Lumbosacral Spinal Fusion A Biomechanical Study : Spine

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1984 Volvo Award in Basic Science: PDF Only

Lumbosacral Spinal Fusion A Biomechanical Study


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The effects of spinal fusion on fused segment and the adjacent, unfused segments play a significant role in the clinical effectiveness of spinal fusion for low-back pain with or without sciatica. Much of the information on this important subject is derived from clinical impressions. The purpose of this biomechanical study is to investigate the altered kinematics and biomechanics of the three different types of spinal fusion (posterior, bilateral-lateral, and anterior) on the adjacent, unfused segment as well as within the fused segment and to investigate their clinical implications. Sixteen fresh human cadaver lumbosacral spines were tested under a simulated physiologic loading condition. The test specimens included three motion segments, L3–4, L4–5, and L5-S1. To study the mechanics of the lumbar spine under combined compression and bending loads, a special apparatus was designed. These loads were applied by an MTS machine through two sets of pulley systems. The loads, as well as dispiacement data from both actuators, were recorded. A video camera system was utilized to record the kinematics of the spinal motion segment. The unfused specimen was tested first, and the fused specimen then was retested under the identical loading conditions. A total of 16 spine specimens were tested and evaluated—five posterior, four bilateral-lateral, and seven anterior fusions. All types of fusion resulted in increased bending and axial stiffnesses. Overall, anterior fusion provided the largest increase in stiffness, followed by bilateral-lateral fusion and posterior fusion. The kinematic data obtained from the video system shows cephalad shift of the center of rotation by fusion of L5-S1. This shift was largest in the bilateral-lateral fusion and in the posterior fusion. The posterior fusion produced posterior shift in addition to the cephalad shift. In anterior fusion and bilateral-lateral fusion, there was no detectable motion within the fused segment. But in the case of posterior fusion, a small amount was detected in the anterior markers (or anterior portion of the disc). All types of fusion demonstrated stabilizing effects on the fusion and produced increased stress on the adjacent, unfused segments, especially the facet joints. The bilateral-lateral fusion is the best method providing good stabilization to the fused segment and having the least effect on the adjacent unfused segments. Posterior fusion is the worst type of fusion producing the highest amount of stress in the adjacent segments and allowing a small but significant amount of motion across the retained disc.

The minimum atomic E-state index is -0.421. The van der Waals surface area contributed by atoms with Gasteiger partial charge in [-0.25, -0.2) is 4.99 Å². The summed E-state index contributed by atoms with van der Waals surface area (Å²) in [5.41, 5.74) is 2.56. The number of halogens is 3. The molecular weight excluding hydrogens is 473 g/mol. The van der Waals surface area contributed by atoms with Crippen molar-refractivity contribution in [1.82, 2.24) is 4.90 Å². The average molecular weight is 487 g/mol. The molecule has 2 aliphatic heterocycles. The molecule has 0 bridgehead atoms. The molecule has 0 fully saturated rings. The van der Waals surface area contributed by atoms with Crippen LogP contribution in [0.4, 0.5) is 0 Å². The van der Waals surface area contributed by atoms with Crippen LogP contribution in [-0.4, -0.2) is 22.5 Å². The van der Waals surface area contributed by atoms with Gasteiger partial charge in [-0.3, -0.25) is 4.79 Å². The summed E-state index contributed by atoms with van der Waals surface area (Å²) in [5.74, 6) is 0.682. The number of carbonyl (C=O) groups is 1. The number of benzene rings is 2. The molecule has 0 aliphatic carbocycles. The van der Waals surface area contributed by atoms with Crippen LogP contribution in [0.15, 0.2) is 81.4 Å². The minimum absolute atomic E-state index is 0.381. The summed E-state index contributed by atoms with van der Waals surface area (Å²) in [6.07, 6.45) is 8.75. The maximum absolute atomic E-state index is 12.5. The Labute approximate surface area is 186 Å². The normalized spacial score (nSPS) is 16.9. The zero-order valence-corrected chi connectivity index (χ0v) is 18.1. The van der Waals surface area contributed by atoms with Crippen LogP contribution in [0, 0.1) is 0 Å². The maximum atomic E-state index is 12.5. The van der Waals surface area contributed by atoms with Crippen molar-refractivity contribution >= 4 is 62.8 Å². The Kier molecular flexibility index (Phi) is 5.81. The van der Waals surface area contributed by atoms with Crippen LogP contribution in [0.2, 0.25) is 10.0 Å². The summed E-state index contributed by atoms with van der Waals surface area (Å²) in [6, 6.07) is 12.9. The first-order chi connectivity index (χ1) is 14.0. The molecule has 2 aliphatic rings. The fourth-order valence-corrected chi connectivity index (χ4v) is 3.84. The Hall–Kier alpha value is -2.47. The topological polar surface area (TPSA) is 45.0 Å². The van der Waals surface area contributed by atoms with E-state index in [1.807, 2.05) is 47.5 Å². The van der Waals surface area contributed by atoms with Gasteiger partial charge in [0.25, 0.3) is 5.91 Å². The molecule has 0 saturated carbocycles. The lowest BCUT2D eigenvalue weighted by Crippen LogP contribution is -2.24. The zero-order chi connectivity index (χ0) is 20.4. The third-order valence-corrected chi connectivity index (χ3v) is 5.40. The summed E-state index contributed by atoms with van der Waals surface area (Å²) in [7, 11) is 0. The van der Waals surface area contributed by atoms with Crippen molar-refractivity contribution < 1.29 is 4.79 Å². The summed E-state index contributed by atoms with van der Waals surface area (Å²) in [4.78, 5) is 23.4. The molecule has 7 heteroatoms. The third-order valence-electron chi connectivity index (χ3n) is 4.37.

© Lippincott-Raven Publishers.

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